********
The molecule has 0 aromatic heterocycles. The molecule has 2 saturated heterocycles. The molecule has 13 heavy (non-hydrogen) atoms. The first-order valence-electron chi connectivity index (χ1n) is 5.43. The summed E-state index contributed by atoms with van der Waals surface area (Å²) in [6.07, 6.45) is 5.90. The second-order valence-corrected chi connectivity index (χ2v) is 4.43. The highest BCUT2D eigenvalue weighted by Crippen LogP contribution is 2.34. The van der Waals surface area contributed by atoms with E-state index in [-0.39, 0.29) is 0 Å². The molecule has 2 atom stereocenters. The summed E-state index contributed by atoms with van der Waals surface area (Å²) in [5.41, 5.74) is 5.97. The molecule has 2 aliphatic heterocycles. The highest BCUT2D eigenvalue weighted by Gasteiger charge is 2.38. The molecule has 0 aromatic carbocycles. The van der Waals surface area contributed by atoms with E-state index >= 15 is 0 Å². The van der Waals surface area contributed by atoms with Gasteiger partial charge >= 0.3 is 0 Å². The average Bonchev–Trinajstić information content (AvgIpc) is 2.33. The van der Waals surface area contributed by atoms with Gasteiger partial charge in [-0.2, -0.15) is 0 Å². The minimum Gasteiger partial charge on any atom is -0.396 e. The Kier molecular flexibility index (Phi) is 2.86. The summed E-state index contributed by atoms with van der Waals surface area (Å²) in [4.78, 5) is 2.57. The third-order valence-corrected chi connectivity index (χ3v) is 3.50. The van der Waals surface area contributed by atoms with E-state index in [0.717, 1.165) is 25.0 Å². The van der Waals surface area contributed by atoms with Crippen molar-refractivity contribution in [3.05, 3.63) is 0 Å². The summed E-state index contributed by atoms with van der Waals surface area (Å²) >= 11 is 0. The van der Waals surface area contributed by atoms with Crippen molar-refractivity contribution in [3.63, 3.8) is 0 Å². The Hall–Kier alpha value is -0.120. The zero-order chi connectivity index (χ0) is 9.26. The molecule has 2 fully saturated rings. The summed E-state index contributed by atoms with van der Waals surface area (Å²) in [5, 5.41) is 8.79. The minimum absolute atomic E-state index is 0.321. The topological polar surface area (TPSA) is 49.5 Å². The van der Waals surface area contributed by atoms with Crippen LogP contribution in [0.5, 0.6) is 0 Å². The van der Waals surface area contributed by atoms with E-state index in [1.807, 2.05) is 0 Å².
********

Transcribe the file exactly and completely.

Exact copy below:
The molecule has 0 aromatic heterocycles. The molecule has 2 saturated heterocycles. The molecule has 13 heavy (non-hydrogen) atoms. The first-order valence-electron chi connectivity index (χ1n) is 5.43. The summed E-state index contributed by atoms with van der Waals surface area (Å²) in [6.07, 6.45) is 5.90. The second-order valence-corrected chi connectivity index (χ2v) is 4.43. The highest BCUT2D eigenvalue weighted by Crippen LogP contribution is 2.34. The van der Waals surface area contributed by atoms with E-state index in [-0.39, 0.29) is 0 Å². The molecule has 2 atom stereocenters. The summed E-state index contributed by atoms with van der Waals surface area (Å²) in [5.41, 5.74) is 5.97. The molecule has 2 aliphatic heterocycles. The highest BCUT2D eigenvalue weighted by Gasteiger charge is 2.38. The molecule has 0 aromatic carbocycles. The van der Waals surface area contributed by atoms with E-state index >= 15 is 0 Å². The van der Waals surface area contributed by atoms with Gasteiger partial charge >= 0.3 is 0 Å². The average Bonchev–Trinajstić information content (AvgIpc) is 2.33. The van der Waals surface area contributed by atoms with Gasteiger partial charge in [-0.2, -0.15) is 0 Å². The minimum Gasteiger partial charge on any atom is -0.396 e. The Kier molecular flexibility index (Phi) is 2.86. The summed E-state index contributed by atoms with van der Waals surface area (Å²) in [4.78, 5) is 2.57. The third-order valence-corrected chi connectivity index (χ3v) is 3.50. The van der Waals surface area contributed by atoms with E-state index in [0.717, 1.165) is 25.0 Å². The van der Waals surface area contributed by atoms with Crippen molar-refractivity contribution in [3.05, 3.63) is 0 Å². The summed E-state index contributed by atoms with van der Waals surface area (Å²) >= 11 is 0. The van der Waals surface area contributed by atoms with Crippen molar-refractivity contribution in [3.63, 3.8) is 0 Å². The Hall–Kier alpha value is -0.120. The zero-order chi connectivity index (χ0) is 9.26. The molecule has 2 fully saturated rings. The summed E-state index contributed by atoms with van der Waals surface area (Å²) in [5, 5.41) is 8.79. The minimum absolute atomic E-state index is 0.321. The topological polar surface area (TPSA) is 49.5 Å². The van der Waals surface area contributed by atoms with Crippen LogP contribution in [0.5, 0.6) is 0 Å². The van der Waals surface area contributed by atoms with E-state index in [1.807, 2.05) is 0 Å².